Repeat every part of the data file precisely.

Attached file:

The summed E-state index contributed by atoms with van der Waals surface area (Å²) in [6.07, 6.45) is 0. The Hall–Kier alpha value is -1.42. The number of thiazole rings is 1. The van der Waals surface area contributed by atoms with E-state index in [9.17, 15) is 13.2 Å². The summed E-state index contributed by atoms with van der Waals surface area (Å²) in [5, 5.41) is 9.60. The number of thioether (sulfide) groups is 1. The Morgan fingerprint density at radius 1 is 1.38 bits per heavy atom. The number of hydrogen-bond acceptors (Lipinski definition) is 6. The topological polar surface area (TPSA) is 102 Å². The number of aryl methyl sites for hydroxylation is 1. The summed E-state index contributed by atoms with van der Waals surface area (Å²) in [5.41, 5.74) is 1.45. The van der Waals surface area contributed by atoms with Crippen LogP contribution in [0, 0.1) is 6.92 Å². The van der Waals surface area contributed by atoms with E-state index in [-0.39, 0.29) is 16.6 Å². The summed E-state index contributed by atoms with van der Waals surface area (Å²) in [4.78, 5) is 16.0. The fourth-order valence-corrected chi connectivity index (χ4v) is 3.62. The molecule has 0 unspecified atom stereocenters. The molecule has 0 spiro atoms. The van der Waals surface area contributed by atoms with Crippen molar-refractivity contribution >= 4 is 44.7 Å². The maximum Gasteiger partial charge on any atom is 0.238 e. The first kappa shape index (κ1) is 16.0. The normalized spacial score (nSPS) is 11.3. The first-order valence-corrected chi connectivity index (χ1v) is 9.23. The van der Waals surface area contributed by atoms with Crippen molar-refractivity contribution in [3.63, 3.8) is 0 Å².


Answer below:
The summed E-state index contributed by atoms with van der Waals surface area (Å²) in [6.07, 6.45) is 0. The Hall–Kier alpha value is -1.42. The number of thiazole rings is 1. The van der Waals surface area contributed by atoms with E-state index in [9.17, 15) is 13.2 Å². The summed E-state index contributed by atoms with van der Waals surface area (Å²) in [5, 5.41) is 9.60. The number of thioether (sulfide) groups is 1. The Morgan fingerprint density at radius 1 is 1.38 bits per heavy atom. The number of hydrogen-bond acceptors (Lipinski definition) is 6. The topological polar surface area (TPSA) is 102 Å². The number of aryl methyl sites for hydroxylation is 1. The summed E-state index contributed by atoms with van der Waals surface area (Å²) in [5.41, 5.74) is 1.45. The van der Waals surface area contributed by atoms with Crippen LogP contribution in [0, 0.1) is 6.92 Å². The van der Waals surface area contributed by atoms with E-state index in [-0.39, 0.29) is 16.6 Å². The summed E-state index contributed by atoms with van der Waals surface area (Å²) in [4.78, 5) is 16.0. The fourth-order valence-corrected chi connectivity index (χ4v) is 3.62. The molecule has 0 unspecified atom stereocenters. The molecule has 0 spiro atoms. The van der Waals surface area contributed by atoms with Crippen molar-refractivity contribution >= 4 is 44.7 Å². The maximum Gasteiger partial charge on any atom is 0.238 e. The first kappa shape index (κ1) is 16.0. The normalized spacial score (nSPS) is 11.3. The first-order valence-corrected chi connectivity index (χ1v) is 9.23. The van der Waals surface area contributed by atoms with Crippen molar-refractivity contribution in [3.63, 3.8) is 0 Å².